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postgraduate thesis: The role of miR-101 and miR-135a in reprogramming of somatic cells into induced pluripotent stem cells

TitleThe role of miR-101 and miR-135a in reprogramming of somatic cells into induced pluripotent stem cells
Authors
Issue Date2012
PublisherThe University of Hong Kong (Pokfulam, Hong Kong)
Citation
Chen, C. [陳進鏗]. (2012). The role of miR-101 and miR-135a in reprogramming of somatic cells into induced pluripotent stem cells. (Thesis). University of Hong Kong, Pokfulam, Hong Kong SAR. Retrieved from http://dx.doi.org/10.5353/th_b4852157
AbstractThe groundbreaking use of transcription factors (Oct4, Sox2, Klf4, c-Myc) in reprogramming of somatic cells into induced pluripotent stem cells (iPSCs) provides novel ways in regenerative medicine and disease modeling. The reprogramming process is a stepwise process involving global epigenetic remodeling. In recent years, small molecules like DNA methyltransferase inhibitor that alter the epigenetic status of cells were shown to enhance the reprogramming efficiency. It was postulated that chromatin modifying enzymes played an important role during the reprogramming process, and microRNAs (miRNAs) were the upstream regulators. The objectives of this study involve the identification of potential miRNAs regulating the expression of chromatin modifying enzymes and the study of their roles during reprogramming. Primary mouse embryonic fibroblasts (1o MEFs) were used for the establishment of a reprogramming system, where the delivery of transcription factors Oct4, Sox2, klf4 and cMyc was mediated by lentivirus. Another established secondary MEFs (2o MEFs) reprogramming system was also included in the study. Mouse iPSCs (miPSCs) derived from both systems were shown to express pluripotent markers. In-silico analysis predicted a set of miRNAs (miR-101, miR-135a, miR-148a and miR-148b) commonly targeted the chromatin modifying enzymes in mouse genome. Among them, miR-101 and miR-135a overexpression were found to inhibit the reprogramming efficiency significantly in both 1o and 2o MEFs. Conversely, the inhibition of miR-135a but not miR-101 expression significantly enhanced the reprogramming efficiency in both systems. In this study, it was postulated that miR-101 regulated enhancer of zeste homolog 2 (Ezh2) during reprogramming. Ezh2 was confirmed to be negatively regulated by miR-101 at protein level. The expression of Ezh2 was high in mouse embryonic stem cells (mESCs) but time dependently depressed during mESC differentiation, while its expression was increased during reprogramming of MEFs. Ezh2 expression was found to negatively correlate with miR-101 expression in these conditions. In addition, the knockdown of Ezh2 mimicked the inhibitory effect of miR-101 overexpression on reprogramming efficiency. The inhibitory role of miR-135a on reprogramming was linked to its potential target, Sirtuin 1 (Sirt1). Sirt1 was negatively regulated by miR-135a. The expression of miR-135a was upregulated upon mESC differentiation and decreased during reprogramming. Together with the previous finding in this laboratory, miR-135a expression was negatively correlated with Sirt1. Furthermore, miR-135a inhibition increased the proliferation rate of MEFs. More importantly, miPSCs reprogrammed from miR-135a knockdown MEFs maintained the pluripotent state. To further analyze the pluripotency of the miPSCs, the tetraploid complementation assay was established. Preliminary studies were performed to optimize the conditions for electrofusion. Although single electrofusion with a lower field strength (1000V/cm) resulted in lower fusion rate, the development of the mESC aggregated embryo was the best when compared to higher field strength and those with double electrofusion. Lastly, the mESCs aggregated into tetraploid embryo were mainly localize in the inner cell mass of the embryo. In conclusion, negative correlations were found between miR-101/Ezh2, and miR-135a/Sirt1 during somatic cell reprogramming. The identification of small molecules in reprogramming helps to understand the molecular mechanisms of reprogramming.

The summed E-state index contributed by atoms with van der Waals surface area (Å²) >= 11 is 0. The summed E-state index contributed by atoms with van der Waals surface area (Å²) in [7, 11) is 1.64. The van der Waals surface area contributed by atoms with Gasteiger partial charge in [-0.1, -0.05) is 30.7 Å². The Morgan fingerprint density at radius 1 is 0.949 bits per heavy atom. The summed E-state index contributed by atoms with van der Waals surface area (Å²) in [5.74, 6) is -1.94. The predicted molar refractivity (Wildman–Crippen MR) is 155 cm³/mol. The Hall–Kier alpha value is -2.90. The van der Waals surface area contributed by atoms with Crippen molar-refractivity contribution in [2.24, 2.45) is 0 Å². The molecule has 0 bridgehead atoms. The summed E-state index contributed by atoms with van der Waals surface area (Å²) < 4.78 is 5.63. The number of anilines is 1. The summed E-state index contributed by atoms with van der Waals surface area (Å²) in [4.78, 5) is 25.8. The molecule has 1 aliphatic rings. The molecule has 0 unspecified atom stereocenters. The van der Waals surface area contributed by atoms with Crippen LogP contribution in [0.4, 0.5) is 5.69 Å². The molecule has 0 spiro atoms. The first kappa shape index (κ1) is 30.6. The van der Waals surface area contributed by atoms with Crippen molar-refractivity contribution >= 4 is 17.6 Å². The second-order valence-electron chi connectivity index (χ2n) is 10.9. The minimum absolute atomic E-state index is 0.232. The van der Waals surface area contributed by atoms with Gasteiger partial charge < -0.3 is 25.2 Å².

DegreeMaster of Philosophy
SubjectSmall interfering RNA
Stem cells
Somatic cells
Dept/ProgramObstetrics and Gynaecology
Persistent Identifierhttp://hdl.handle.net/10722/193063

 

DC FieldValueLanguage
dc.contributor.authorChen, Chun-hang-
dc.contributor.author陳進鏗-
dc.date.accessioned2013-12-14T10:12:20Z-
dc.date.available2013-12-14T10:12:20Z-
dc.date.issued2012-